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Marketing of Financial Services - Theoretical Framework

People Service marketers need to develop a high level of inter-personal skills and customer - oriented attitude in employees for the simple reason that employees in services are the key to the service experience.

Employee behaviour is often an

integral part of the service product. This is not true in a manufacturing operation, where employee behaviour may affect product quality, but is not a part of the product"(Sasser, Earl, Paul Olsen and Daryl ~ y c k o f f , 1 9 7 8 ) ' ~ Bankers have metamorphosed into retail sales people and have been required to adopt all the skills of selling. All employees in the bank have some influence on the sale of products and, must therefore become more market oriented. This is particularly true of frontline staff who lias direct contact with customers: they provide the link between the bank and the market place and they sell andlor perform the service. To the customer they represent the bank and are seen as part of the product itself. Quality of the service provided is inseparable from the quality of the service provider and are ideally situated to take advantage of cross selling opportunities.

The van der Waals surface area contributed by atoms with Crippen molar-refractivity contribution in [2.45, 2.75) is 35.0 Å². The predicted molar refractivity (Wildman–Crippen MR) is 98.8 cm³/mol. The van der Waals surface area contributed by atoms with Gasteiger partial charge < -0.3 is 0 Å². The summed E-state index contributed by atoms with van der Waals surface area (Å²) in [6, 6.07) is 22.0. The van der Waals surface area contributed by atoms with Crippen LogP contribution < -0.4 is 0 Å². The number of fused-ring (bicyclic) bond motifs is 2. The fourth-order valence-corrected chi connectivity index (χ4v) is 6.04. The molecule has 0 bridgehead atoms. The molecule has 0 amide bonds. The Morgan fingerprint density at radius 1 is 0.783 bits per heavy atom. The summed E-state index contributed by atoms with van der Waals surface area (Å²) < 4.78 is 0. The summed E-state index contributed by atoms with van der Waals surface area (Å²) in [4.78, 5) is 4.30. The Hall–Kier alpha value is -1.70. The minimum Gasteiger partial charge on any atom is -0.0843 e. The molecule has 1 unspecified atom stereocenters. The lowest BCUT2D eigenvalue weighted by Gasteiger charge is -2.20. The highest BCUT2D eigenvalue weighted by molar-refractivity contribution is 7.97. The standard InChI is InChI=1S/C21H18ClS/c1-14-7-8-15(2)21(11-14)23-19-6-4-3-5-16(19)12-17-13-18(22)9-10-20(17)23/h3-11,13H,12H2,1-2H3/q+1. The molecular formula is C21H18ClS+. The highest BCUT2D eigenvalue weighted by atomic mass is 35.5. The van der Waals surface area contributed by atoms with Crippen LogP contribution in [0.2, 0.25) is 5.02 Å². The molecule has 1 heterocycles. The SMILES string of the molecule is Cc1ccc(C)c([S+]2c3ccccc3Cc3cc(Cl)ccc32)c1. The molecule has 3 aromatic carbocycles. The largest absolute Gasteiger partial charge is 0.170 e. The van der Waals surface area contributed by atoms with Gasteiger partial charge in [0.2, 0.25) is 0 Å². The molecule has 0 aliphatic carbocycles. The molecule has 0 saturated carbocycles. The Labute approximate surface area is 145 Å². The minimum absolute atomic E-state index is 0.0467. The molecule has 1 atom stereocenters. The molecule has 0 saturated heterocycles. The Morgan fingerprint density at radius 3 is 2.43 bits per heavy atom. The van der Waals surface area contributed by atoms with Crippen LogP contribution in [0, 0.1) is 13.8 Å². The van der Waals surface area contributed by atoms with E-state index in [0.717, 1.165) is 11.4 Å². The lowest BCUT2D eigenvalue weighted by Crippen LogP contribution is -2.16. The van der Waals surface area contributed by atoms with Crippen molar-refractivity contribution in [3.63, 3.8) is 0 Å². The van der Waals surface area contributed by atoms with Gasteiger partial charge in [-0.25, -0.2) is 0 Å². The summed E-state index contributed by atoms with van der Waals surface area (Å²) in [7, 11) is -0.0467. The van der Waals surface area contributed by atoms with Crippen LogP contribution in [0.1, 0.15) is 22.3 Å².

Physical evidence Traditional branches had up to 90 percent of their space devoted to staff and operations (Greenland, 1994)'" The allocation of greater amount of space to customers within the branch is likely to have a positive effect on customer-to-customer relationships and increase in the comfort factors as banking halls are now less crowded.

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Marketing of Financial Services - Theoretical Framework The frame work co:?sisting the elements of marketing mix for services were further expanded to include an eight P model of Integrated Service Management which highlights the strategic decision variables facing managers of service organizations. 'file components of the Integrated Service Management are Product and Elements, Place and 'Time, Promotion and Education, Price and other user costs, Processes, People. Physical evidence and Productivity and Quality. Productivity and quality should be treated strategically as interrelated. Productivity relates to how inputs are transformed into outputs that are valued by customers, whereas quality refers to the degree

which a service satisfies customers by meeting their needs,

wants and expectations.(Ctlristopher Lovelock) l 9 Service quality as defined by customers, is essential for product differentiation and building customer loyalty. Financial Sewices The development of marketing in the financial services sector has been slow and for a long time the industry was seen as primarily product 11:d. But the financial service organization operate in a high contact business where the nature of buyer seller interactions and the establishment of long term relationships based on confidence and trust have real implications for successful retention of customers and recruitment of prospects. And this necessitates a relook at the entire marketing mix especially when it comes to financial services marketing by banks. Table 3.4 gives an idea as to the seven elements of marketing mix that can be effectively used in bank marketing.